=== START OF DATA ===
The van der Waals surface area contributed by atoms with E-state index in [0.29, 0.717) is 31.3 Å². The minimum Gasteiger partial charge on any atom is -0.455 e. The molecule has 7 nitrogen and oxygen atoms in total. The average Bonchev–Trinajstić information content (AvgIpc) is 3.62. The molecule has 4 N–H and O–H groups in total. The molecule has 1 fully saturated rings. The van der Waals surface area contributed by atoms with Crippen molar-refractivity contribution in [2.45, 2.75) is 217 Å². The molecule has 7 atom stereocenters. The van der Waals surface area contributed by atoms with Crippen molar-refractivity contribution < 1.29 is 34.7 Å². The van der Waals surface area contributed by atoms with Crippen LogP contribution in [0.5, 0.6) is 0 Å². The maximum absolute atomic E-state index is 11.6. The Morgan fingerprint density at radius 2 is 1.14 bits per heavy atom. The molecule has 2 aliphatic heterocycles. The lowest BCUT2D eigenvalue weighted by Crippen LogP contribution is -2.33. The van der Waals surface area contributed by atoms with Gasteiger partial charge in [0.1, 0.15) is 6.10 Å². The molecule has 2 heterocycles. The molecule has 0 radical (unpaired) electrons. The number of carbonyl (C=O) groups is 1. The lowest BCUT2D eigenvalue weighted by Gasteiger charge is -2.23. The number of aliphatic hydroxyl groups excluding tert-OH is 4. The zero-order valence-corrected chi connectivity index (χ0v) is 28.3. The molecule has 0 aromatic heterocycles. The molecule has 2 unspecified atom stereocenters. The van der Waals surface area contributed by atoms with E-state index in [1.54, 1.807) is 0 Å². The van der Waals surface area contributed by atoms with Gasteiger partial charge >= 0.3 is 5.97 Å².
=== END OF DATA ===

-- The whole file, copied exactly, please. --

The van der Waals surface area contributed by atoms with E-state index in [0.29, 0.717) is 31.3 Å². The minimum Gasteiger partial charge on any atom is -0.455 e. The molecule has 7 nitrogen and oxygen atoms in total. The average Bonchev–Trinajstić information content (AvgIpc) is 3.62. The molecule has 4 N–H and O–H groups in total. The molecule has 1 fully saturated rings. The van der Waals surface area contributed by atoms with Crippen molar-refractivity contribution in [2.45, 2.75) is 217 Å². The molecule has 7 atom stereocenters. The van der Waals surface area contributed by atoms with Crippen molar-refractivity contribution < 1.29 is 34.7 Å². The van der Waals surface area contributed by atoms with Crippen LogP contribution in [0.5, 0.6) is 0 Å². The maximum absolute atomic E-state index is 11.6. The Morgan fingerprint density at radius 2 is 1.14 bits per heavy atom. The molecule has 2 aliphatic heterocycles. The lowest BCUT2D eigenvalue weighted by Crippen LogP contribution is -2.33. The van der Waals surface area contributed by atoms with Gasteiger partial charge in [0.1, 0.15) is 6.10 Å². The molecule has 2 heterocycles. The molecule has 0 radical (unpaired) electrons. The number of carbonyl (C=O) groups is 1. The lowest BCUT2D eigenvalue weighted by Gasteiger charge is -2.23. The number of aliphatic hydroxyl groups excluding tert-OH is 4. The zero-order valence-corrected chi connectivity index (χ0v) is 28.3. The molecule has 0 aromatic heterocycles. The molecule has 2 unspecified atom stereocenters. The van der Waals surface area contributed by atoms with E-state index in [1.54, 1.807) is 0 Å². The van der Waals surface area contributed by atoms with Gasteiger partial charge >= 0.3 is 5.97 Å².